good deeds in honor of the 22 people who were killed.


ROBEN MARTINEZ, STARTED #ELPASOCHALLENGE: So that's when I made this thing called hashtag El Paso challenge.

UNIDENTIFIED FEMALE: And what is your goal?

MARTINEZ: To challenge everyone to do 22 good deeds for everyone in honor of the 22 people who were killed during shooting.


ANDERSON: And his kindness is catching on. One woman says she's handing out gifts and including the name of one of the 22 with each one. Still to

come this hour.


SAM DINDI, ENVIRONMENTALISTS: Nairobi belongs to us, the environment belongs to us, and soon us can salvage the situation.


ANDERSON: We head to an environmentalist in Kenya on a mission to clean up the city that he loves. That up next.


UNIDENTIFIED FEMALE: Nairobi the capital of Kenya, with a population that has doubled since 1986. This is a city that's struggling traffic,

pollution, and waste. But even here, with seemingly insurmountable environmental issues, there is a growing movement of people determined to

improve their surroundings.

[11:25:09] DINDI: I'm Sam Bindi, an environmentalists. My dream is to see Nairobi become green and go back to his former glory.

UNIDENTIFIED FEMALE: Born and raised in Nairobi, over the years Sam Dindi has watched his city become ever more consumed by waste. Seven years ago,

he decided to do something about it and dedicate his life to volunteering and campaigning to protect the environment.

DINDI: Protecting the environment begins when we're at home. It doesn't have to be Maasai Mara or Mount Kenya, it starts from where you are.

UNIDENTIFIED FEMALE: With a group of volunteers, Sam's day begins with a cleanup along the banks of the Nairobi River.

DINDI: It's full of the solid waste from the markets, from households, from the industries. The environment is degraded. It feels sad and awful.

UNIDENTIFIED FEMALE: Through the efforts of Sam and the volunteers, they have transformed part of the riverbank into a park for the local residents.

DINDI: I believe this is what you're supposed to do. You should copy this as an example and it's not hard. It just needs determination and they will

to transform our rivers.

UNIDENTIFIED FEMALE: But Sam's activism doesn't stop here. Heading to local schools, Sam spreads awareness about conservation to Nairobi's next

generation of citizens.

DINDI: Today, let's talk about air --


DINDI: Air --


UNIDENTIFIED FEMALE: Teaching over 10,000 schoolchildren about conservation.

DINDI: I feel hopeful. It's not all doom and gloom because this is the next generation.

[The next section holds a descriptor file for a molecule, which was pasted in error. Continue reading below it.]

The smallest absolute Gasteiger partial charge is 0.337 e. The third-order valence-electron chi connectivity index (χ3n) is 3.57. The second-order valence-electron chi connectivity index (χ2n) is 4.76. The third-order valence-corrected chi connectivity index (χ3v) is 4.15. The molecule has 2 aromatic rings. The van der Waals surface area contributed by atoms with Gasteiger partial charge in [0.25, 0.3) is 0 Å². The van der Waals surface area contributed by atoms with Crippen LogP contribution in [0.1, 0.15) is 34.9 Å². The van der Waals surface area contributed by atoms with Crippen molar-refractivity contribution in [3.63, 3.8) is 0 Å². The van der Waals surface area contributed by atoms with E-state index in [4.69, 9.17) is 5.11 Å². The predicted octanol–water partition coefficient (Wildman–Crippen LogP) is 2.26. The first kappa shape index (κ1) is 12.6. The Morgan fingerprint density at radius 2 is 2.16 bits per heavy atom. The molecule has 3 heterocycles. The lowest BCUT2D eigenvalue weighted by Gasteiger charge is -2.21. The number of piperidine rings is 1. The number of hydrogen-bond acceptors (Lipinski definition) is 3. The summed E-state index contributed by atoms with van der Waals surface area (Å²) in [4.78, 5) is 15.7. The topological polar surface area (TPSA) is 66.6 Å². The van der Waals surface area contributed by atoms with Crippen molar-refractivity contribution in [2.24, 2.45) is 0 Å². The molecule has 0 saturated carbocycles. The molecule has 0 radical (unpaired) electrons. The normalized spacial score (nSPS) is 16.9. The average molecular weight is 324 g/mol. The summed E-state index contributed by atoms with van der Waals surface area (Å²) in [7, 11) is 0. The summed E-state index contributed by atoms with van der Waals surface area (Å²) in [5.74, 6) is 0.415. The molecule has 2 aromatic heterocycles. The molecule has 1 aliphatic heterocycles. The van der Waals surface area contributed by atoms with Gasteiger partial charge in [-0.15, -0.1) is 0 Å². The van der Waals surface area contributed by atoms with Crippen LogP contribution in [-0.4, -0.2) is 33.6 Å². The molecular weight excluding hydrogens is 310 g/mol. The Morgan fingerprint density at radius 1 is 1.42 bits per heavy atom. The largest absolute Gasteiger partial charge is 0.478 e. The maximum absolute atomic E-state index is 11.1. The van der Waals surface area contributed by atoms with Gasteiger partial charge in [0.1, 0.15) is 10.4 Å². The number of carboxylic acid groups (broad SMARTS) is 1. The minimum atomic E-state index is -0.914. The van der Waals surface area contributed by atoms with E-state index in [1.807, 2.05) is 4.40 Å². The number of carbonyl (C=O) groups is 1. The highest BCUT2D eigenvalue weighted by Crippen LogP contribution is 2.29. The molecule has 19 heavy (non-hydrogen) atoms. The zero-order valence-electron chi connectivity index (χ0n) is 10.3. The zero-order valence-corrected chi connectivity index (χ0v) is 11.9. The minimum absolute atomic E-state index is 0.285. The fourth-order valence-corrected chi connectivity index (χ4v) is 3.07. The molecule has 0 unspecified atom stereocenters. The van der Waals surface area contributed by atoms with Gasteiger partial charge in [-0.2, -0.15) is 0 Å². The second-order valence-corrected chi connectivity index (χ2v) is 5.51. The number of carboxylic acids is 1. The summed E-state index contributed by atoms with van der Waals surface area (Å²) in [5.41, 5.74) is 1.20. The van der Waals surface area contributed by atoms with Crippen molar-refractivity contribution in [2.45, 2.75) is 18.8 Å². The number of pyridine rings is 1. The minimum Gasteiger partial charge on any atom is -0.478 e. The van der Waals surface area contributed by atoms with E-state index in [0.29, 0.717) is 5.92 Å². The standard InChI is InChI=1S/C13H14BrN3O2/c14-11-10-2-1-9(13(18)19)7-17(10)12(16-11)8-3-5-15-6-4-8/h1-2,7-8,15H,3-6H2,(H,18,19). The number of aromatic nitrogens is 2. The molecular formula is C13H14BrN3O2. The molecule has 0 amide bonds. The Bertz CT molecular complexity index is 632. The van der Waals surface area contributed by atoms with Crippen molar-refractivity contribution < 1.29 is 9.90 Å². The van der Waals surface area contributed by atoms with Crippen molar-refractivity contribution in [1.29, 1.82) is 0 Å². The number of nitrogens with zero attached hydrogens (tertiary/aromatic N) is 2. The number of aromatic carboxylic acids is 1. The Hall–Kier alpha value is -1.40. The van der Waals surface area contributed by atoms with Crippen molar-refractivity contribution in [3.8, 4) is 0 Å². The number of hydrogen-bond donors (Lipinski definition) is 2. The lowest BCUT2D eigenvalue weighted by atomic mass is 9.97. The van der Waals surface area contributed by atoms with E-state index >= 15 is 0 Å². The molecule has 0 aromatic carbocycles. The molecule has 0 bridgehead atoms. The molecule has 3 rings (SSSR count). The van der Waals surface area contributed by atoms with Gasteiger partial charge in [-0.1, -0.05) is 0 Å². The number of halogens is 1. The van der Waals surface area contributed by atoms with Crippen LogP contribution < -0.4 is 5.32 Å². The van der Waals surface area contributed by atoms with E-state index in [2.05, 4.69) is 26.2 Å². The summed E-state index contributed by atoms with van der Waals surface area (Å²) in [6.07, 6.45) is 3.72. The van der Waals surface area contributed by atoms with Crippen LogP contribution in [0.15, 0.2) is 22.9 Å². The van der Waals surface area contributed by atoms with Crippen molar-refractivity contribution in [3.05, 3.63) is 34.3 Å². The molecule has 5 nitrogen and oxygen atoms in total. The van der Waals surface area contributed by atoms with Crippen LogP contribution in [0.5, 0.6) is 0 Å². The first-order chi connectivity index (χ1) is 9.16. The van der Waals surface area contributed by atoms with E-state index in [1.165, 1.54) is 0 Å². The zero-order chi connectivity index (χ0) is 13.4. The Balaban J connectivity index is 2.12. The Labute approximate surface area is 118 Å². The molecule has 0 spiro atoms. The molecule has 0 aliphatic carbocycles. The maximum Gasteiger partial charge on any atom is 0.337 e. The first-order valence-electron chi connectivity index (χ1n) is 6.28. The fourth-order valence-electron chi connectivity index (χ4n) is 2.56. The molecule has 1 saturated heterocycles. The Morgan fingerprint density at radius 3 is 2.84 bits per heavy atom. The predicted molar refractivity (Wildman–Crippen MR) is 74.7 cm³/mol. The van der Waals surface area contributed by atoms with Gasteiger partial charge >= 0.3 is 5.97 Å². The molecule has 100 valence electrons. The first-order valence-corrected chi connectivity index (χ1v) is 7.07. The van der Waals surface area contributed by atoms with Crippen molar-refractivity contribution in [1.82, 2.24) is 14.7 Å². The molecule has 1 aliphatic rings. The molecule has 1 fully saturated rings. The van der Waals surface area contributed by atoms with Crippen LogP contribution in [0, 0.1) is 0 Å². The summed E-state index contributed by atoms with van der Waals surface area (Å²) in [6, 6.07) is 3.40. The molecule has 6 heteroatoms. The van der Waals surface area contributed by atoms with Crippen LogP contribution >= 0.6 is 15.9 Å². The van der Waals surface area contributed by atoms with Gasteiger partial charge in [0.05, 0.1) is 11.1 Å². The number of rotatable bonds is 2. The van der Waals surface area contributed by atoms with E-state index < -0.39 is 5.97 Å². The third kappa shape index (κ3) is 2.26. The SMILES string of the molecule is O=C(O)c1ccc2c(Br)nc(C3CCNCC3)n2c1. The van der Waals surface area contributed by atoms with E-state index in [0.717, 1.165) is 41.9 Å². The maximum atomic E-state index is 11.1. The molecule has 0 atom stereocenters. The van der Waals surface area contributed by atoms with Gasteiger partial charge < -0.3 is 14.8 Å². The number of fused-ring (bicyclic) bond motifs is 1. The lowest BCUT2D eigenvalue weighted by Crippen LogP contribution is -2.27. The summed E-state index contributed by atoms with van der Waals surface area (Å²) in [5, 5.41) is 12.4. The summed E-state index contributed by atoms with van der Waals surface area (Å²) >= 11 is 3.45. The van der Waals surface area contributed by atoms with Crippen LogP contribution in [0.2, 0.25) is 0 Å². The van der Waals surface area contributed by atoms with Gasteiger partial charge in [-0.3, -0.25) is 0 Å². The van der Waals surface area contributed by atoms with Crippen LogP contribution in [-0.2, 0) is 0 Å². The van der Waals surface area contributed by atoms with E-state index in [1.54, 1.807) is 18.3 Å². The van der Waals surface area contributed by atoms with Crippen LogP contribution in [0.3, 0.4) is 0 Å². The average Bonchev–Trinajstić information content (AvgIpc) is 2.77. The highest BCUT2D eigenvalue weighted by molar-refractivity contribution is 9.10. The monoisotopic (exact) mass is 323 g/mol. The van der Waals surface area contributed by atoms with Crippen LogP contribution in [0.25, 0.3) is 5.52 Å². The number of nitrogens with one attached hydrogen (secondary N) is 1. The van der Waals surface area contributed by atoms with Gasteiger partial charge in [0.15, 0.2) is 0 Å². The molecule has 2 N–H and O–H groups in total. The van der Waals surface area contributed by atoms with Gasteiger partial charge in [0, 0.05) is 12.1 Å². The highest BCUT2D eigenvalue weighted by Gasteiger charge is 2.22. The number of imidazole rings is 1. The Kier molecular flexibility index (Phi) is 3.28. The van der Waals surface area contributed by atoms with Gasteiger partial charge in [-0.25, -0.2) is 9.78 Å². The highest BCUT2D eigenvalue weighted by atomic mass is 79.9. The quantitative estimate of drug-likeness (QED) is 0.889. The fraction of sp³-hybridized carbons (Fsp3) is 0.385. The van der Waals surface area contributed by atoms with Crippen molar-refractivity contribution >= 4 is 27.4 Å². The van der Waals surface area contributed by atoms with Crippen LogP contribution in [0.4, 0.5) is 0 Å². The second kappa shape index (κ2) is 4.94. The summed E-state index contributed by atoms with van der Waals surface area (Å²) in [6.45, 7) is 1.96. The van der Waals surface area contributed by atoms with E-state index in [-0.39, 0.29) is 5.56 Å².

UNIDENTIFIED FEMALE: From River cleanups to school visits, Sam's message of cleaning up the city is slowly being embraced where residents of Nairobi

are taking responsibility for a cleaner future into their own hands.

DINDI: Nairobi belongs to us, the environment belongs to us, and soon us can salvage the situation.


ANDERSON: Well, something special for you today. I'd like you to meet Katie Taylor.


TAYLOR: It's in the arena where I've learned the most about myself as well and what I'm made of. My passion for boxing comes from a genuine belief

that this as what I was born to do. I've felt since I was six or seven years of age I was born to box.


ANDERSON: Well, indeed. Katie Taylor is a trailblazer in the boxing world. She not only fought for a place for women in a sport dominated by

men, but she is now one of the greatest boxers in her generation. You can watch her remarkable life story in the CNN Special Katie Taylor undisputed

that is coming up in just a few minutes time.

Well, before we go tonight, I want to leave you with these striking images straight from Mina, Saudi Arabia. Over two million pilgrims taking part in

the stoning of the devil ritual marking the final days of the hajj, and ending with the Eid al-Adha holiday or the feast of sacrifice celebrated by

Muslims around the world.

Many marked the day by sacrificing animals to be food for the poor. And to those of you celebrating, (INAUDIBLE). I'm Becky Anderson, that was

CONNECT THE WORLD. Thank you for watching.


[11:30:27] RICK FOLBAUM, CNN ANCHOR: Hello, I'm Rick Folbaum, this is CNN "NEWS NOW." Police in Hong Kong are trying to break up protests as

demonstrations against the government stretch into the 10th week there. Authorities say protesters have blocked roads and thrown objects at police.

And they are responding by using tear gas.

Protesters are rallying against what they see as the Chinese government encroaching on Hongkongers' freedoms.

Separatists in Southern Yemen, say they're in control of the port city of Aden after dares of fierce fighting there. That's where the Saudi-backed

government is based. The Saudi-led coalition says, it's attacked on unspecified target in response and it's warning the separatists to withdraw


In Southern Myanmar, the death toll from Saturday's landslide has risen now to 41. It's according to state media. It was triggered by torrential

rains which also caused flooding, nearly 26,000 people were forced to evacuate villages to temporary shelters at monasteries and other religious